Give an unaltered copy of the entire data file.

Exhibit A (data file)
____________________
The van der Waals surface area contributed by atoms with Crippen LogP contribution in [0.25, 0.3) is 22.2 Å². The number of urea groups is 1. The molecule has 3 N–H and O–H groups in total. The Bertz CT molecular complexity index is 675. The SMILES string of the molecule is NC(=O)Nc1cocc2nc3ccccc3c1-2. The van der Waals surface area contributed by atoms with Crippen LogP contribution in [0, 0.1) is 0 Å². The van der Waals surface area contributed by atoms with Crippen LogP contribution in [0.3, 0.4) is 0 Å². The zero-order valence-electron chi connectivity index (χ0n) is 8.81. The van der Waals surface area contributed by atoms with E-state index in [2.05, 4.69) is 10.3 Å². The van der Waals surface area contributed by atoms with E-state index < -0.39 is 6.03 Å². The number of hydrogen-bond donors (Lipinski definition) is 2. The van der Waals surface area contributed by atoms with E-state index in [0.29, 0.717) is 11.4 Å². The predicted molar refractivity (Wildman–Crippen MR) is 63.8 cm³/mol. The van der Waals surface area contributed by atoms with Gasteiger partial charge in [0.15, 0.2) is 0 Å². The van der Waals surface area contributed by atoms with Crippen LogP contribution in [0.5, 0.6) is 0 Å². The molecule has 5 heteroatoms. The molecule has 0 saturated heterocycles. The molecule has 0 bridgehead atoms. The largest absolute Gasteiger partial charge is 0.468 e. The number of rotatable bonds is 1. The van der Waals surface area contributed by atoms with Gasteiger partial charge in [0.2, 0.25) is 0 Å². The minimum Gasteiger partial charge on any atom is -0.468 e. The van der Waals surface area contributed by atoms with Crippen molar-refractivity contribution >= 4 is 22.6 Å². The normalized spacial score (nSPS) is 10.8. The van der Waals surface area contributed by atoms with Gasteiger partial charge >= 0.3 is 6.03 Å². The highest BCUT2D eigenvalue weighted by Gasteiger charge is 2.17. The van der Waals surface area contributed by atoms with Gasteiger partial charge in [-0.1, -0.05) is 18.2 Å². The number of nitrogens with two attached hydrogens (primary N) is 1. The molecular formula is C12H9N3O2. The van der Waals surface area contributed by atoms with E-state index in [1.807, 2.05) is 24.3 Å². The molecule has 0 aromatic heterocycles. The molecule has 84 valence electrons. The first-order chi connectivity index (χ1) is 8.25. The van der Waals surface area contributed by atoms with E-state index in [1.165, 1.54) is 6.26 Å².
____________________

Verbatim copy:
The van der Waals surface area contributed by atoms with Crippen LogP contribution in [0.25, 0.3) is 22.2 Å². The number of urea groups is 1. The molecule has 3 N–H and O–H groups in total. The Bertz CT molecular complexity index is 675. The SMILES string of the molecule is NC(=O)Nc1cocc2nc3ccccc3c1-2. The van der Waals surface area contributed by atoms with Crippen LogP contribution in [0, 0.1) is 0 Å². The van der Waals surface area contributed by atoms with Crippen LogP contribution in [0.3, 0.4) is 0 Å². The zero-order valence-electron chi connectivity index (χ0n) is 8.81. The van der Waals surface area contributed by atoms with E-state index in [2.05, 4.69) is 10.3 Å². The van der Waals surface area contributed by atoms with E-state index < -0.39 is 6.03 Å². The number of hydrogen-bond donors (Lipinski definition) is 2. The van der Waals surface area contributed by atoms with E-state index in [0.29, 0.717) is 11.4 Å². The predicted molar refractivity (Wildman–Crippen MR) is 63.8 cm³/mol. The van der Waals surface area contributed by atoms with Gasteiger partial charge in [0.15, 0.2) is 0 Å². The van der Waals surface area contributed by atoms with Crippen LogP contribution in [0.5, 0.6) is 0 Å². The molecule has 5 heteroatoms. The molecule has 0 saturated heterocycles. The molecule has 0 bridgehead atoms. The largest absolute Gasteiger partial charge is 0.468 e. The number of rotatable bonds is 1. The van der Waals surface area contributed by atoms with Gasteiger partial charge in [0.2, 0.25) is 0 Å². The minimum Gasteiger partial charge on any atom is -0.468 e. The van der Waals surface area contributed by atoms with Crippen molar-refractivity contribution >= 4 is 22.6 Å². The normalized spacial score (nSPS) is 10.8. The van der Waals surface area contributed by atoms with Gasteiger partial charge >= 0.3 is 6.03 Å². The highest BCUT2D eigenvalue weighted by Gasteiger charge is 2.17. The van der Waals surface area contributed by atoms with Gasteiger partial charge in [-0.1, -0.05) is 18.2 Å². The number of nitrogens with two attached hydrogens (primary N) is 1. The molecular formula is C12H9N3O2. The van der Waals surface area contributed by atoms with E-state index in [1.807, 2.05) is 24.3 Å². The molecule has 0 aromatic heterocycles. The molecule has 84 valence electrons. The first-order chi connectivity index (χ1) is 8.25. The van der Waals surface area contributed by atoms with E-state index in [1.165, 1.54) is 6.26 Å².